But that’s the conflict she’s willing to show. West, now Kardashian’s ex-husband, is not present here; both Kourtney and Khloe, Kim’s closest sisters, live in versions of peace, the former in an overly sweet relationship with rock artist Travis Barker, the latter in co-parenting balance with athlete Tristan Thompson. Arguably, the biggest conflict Khloe faces in the early part of the season is an attack of nerves around her appearance as a guest on James Corden’s talk show – giving her mother, Kris Jenner, an opportunity to recount past triumphs. “Do you remember in the beginning, years and years and years ago, we started filming ‘Keeping Up With the Kardashians’, right?” she says. “All the wonderful things people said and what inspiration we were and how they looked up to you girls.”

Jenner builds towards one point – that a critic among legions of fans has an overall influence on her daughter’s psyche – while she also makes another. Television has always been the primary engine of family businesses: Efforts in the apparel and beauty industry and movements against activism have always been driven by the show that is their life. “Keeping Up With the Kardashians”, which was launched on E! In 2007, his life began as a clever kind of family sitcom that presented Kim as a sweet response to his tabloid-ruined peers. As Kim and her sisters’ fame grew beyond the series, the show became the place where they addressed their scandals in something close to real-time; when the news of the family broke out, it was known that “Keeping Up” would depict a version of the family’s response in a few months.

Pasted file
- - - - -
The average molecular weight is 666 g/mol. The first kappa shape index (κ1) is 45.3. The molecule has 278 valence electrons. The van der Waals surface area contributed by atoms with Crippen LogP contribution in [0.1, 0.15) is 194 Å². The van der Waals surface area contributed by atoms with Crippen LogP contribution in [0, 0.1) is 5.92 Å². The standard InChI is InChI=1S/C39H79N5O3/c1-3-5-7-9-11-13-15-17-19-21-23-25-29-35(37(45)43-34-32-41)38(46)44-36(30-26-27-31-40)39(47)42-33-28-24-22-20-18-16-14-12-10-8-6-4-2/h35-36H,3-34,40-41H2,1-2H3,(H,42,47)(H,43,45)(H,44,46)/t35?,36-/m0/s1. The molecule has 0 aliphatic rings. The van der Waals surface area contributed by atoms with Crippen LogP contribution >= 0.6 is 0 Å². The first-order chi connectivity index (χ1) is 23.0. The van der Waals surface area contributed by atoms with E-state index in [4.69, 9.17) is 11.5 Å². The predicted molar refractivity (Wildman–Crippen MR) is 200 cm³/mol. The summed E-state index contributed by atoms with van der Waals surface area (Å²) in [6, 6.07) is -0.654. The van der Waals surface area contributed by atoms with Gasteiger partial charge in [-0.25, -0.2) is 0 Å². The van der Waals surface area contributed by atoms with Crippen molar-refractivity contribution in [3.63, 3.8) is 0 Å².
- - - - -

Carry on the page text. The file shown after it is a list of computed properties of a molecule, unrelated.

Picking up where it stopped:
What is there to answer when you are at the top? Throughout the first two episodes of “The Kardashians,” there is a traceable tone of panic – searching relentlessly public life to find the element that can be shared without embarrassment, personally without being too much. The answer seems to be to tell the journey of the family’s own reputation, staging a heroine’s journey from the last decade and a half of American culture to avoid breaking into something too real.

The series received its most accurate promotion in the form of an interview conducted by min Variety colleague Elizabeth Wagmeister, where Kim spoke to “women in business” and told that part of the audience: “Get up and work. It seems like no one wants to work these days.” The statement was widely tinted as tone-deaf, and it’s hard to disagree with this assessment – but it also seems like a rare misreading of the dynamic between star and fan of a reality artist who is getting rusty as she runs out of things she is willing to share. It was, if anything, a rare moment of genuine intimacy: Kim addressed her public in the same sluggish and self-aggrandizing way she addresses the family members with whom she shares a business. It was such openness now looking out for a reality star who might just be realizing she has grown out of her genre.